House of Earth Trilogy Analysis

Literary Techniques

The author justifies her extreme detachment from her narrative by choosing for The Good Earth an epigraph from Proust about the musician Vinteuil's refusing to violate the integrity of his music by mixing his emotion with it. Similarly Buck refuses to interrupt her work to announce that she as author does not personally approve of what is happening. So devoid of subjectivity is her story that she sometimes takes her American audience by surprise when she describes events without passing judgment (e.g., when O-lan strangles her newborn daughter in a time of famine). Still what she achieves is a kind of exotic remoteness and this often adds just a trace of romanticism to her realism.

Buck's text is not marked with italics; she seldom uses a Chinese word or explains a Chinese concept. Exotic sounding translations do occur (as when the procuress tempts Wang Lung with "tiger bone wine and dawn wine and wine of fragrant rice") and occasionally she translates the significance of certain proper names. She does use proverbs (e.g., "The melon must always be split wide open before you can see the seeds").

Her vocabulary and syntax tend to be archaic (e.g., "lest he stink," "like a cur," and past tense verbs such as "digged" and "builded") and such archaisms are effective in suggesting the timelessness of Wang Lung's world. Generally, sentences are short and simple. Naive language is naturally used to match the simplicity of Wang Lung's thoughts,...

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House of Earth Trilogy Social Concerns

Buck always sought to promote understanding of the world's peoples by stressing similarities rather than differences. Nowhere in House of Earth are Eastern or Chinese ethical values so different from those of the West that the reader feels alienated. Buck deliberately avoids an exploration of the Taoist, Buddhist, or Confucian perspective for this would maximize the foreign aspect of her Chinese characters for an American audience. Her commitment to the promotion of understanding in combination with her lively egalitarianism, so much in accord with Alfred Nobel's requirement that his prize go to "the best works of an idealistic nature," is essentially what won for her the Nobel Prize of 1938.

In this trilogy, which includes The Good Earth (1931), Sons (1932), and A House Divided (1935), the beleaguered Chinese peasant, perennially abused by overlords, warlords, landlords and government officials, wins her sympathy. This concern would remain central to her thought and writing for the rest of her life.

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House of Earth Trilogy Literary Precedents

House of Earth belongs to the tradition of the roman-fleuve. Sagas written in English were made especially popular during Buck's early years by John Galsworthy in The Forsyte Saga (1906-1922). Oscar Cargill detected a similarity between House of Earth and Emile Zola's Rougon-Macquart family saga (1873-1891), and Buck did in fact acknowledge being influenced by the naturalism of Zola: by his commitment to detached narration, by his interest in the poor, by his emphasis on heredity and environment, and by his appreciation of setting and detail. Paul Doyle points out that although Buck liked to use the word naturalism about her own work, she is more often optimistic in a way that Zola was not, which puts her instead in a category with such life affirming authors as Charles Dickens, Honore de Balzac, and Moliere. In fact Dickens was her favorite author while she was growing up. She was also influenced by Marcel Proust, from whose Swann's Way she chose her epigraph for The Good Earth.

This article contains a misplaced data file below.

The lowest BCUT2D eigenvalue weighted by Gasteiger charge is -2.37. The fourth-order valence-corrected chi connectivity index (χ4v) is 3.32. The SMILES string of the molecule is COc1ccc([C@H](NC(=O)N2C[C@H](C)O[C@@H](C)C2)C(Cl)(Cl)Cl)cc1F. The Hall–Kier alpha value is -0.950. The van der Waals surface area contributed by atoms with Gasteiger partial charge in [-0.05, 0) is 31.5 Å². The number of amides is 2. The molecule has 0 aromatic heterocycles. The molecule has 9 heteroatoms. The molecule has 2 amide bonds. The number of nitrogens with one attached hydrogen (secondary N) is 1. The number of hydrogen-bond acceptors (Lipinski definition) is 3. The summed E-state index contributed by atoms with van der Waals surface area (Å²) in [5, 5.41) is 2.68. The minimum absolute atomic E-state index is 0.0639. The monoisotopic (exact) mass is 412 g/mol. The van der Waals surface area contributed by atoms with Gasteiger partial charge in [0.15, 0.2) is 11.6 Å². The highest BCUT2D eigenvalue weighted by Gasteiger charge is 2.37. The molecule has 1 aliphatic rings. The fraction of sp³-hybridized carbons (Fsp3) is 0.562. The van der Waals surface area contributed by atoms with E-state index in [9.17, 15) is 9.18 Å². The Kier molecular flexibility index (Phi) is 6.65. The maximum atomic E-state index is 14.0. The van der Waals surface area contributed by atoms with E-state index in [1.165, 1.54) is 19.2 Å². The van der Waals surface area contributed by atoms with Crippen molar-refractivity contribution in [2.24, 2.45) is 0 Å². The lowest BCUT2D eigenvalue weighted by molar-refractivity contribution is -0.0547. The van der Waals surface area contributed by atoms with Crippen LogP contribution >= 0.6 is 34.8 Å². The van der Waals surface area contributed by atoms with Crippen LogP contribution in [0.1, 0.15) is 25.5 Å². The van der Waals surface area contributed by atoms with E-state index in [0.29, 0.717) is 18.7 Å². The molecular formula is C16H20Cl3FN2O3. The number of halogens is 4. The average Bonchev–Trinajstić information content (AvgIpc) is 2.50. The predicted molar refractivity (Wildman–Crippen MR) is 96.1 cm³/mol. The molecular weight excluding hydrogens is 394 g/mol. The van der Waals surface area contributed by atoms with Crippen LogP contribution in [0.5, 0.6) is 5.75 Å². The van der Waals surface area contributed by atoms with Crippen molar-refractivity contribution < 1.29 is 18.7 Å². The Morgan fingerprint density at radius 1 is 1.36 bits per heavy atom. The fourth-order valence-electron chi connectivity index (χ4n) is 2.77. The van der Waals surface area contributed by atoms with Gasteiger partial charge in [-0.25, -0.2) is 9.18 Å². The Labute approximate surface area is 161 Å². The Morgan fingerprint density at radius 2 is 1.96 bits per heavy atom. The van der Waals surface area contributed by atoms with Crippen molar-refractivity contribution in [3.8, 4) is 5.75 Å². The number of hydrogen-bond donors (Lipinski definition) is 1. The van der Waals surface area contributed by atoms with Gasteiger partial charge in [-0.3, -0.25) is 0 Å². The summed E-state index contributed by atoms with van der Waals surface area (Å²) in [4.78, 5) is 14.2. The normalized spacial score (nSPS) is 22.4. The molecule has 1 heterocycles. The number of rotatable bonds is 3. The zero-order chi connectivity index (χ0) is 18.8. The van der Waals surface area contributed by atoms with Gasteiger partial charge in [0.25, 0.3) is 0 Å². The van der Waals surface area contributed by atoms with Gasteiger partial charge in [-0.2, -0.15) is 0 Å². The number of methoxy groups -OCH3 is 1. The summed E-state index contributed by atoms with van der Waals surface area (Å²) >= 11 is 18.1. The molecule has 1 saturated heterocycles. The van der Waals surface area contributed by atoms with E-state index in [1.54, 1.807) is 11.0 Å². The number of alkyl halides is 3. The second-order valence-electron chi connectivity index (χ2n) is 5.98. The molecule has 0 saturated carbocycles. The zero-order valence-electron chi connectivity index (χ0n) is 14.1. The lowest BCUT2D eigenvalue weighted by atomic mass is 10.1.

Of course, in discussing the precedents of The Good Earth, it is important to seek roots in the Chinese literary tradition as well (especially in the old Chinese narrative sagas), since Chinese and English were both native languages for Buck. Some of the trouble that Buck had with clichés stems from the tradition that a Chinese writer seeks to employ the time-honored phrases that have been sanctified to literature by his...

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House of Earth Trilogy Related Titles

Buck's other books on Chinese life are The Patriot (1939), which is about the revolutionary movement in Shanghai in the late 1920s; Pavilion of Women (1946), which is about a strong-willed Madame Wu who at forty provides a concubine for her still sexually active husband; Peony (1948), which is about a Chinese Jew; Kinfolk (1949), which is about the dilemma of cultural dichotomy affecting native-Chinese Dr. Liang, who teaches Chinese philosophy at a New York college; Imperial Woman (1956), which is an historical novel about Tzu Hsi (1834-1908) the last ruling Empress of China; and The Three Daughters of Madame Liang (1969), which chronicles the return of three young women to Communist China after being educated in the United States.

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House of Earth Trilogy Adaptations

The Good Earth was adapted for the stage by Owen Davis and Donald Davis and produced on Broadway in 1932 starring Alia Nazimova as O-lan. The film (1937), which took four years to make and was shot with authentic Chinese backdrops and a Chinese landscape recreated forty miles from Hollywood, starred Paul Muni and Luise Rainer, The movie cost $2.8 million to produce and lost almost a half million dollars despite its huge popularity. Still considered one of Hollywood's finest films, it won two academy awards: Luise Rainer for Best Actress and Karl Freund for Cinematography.

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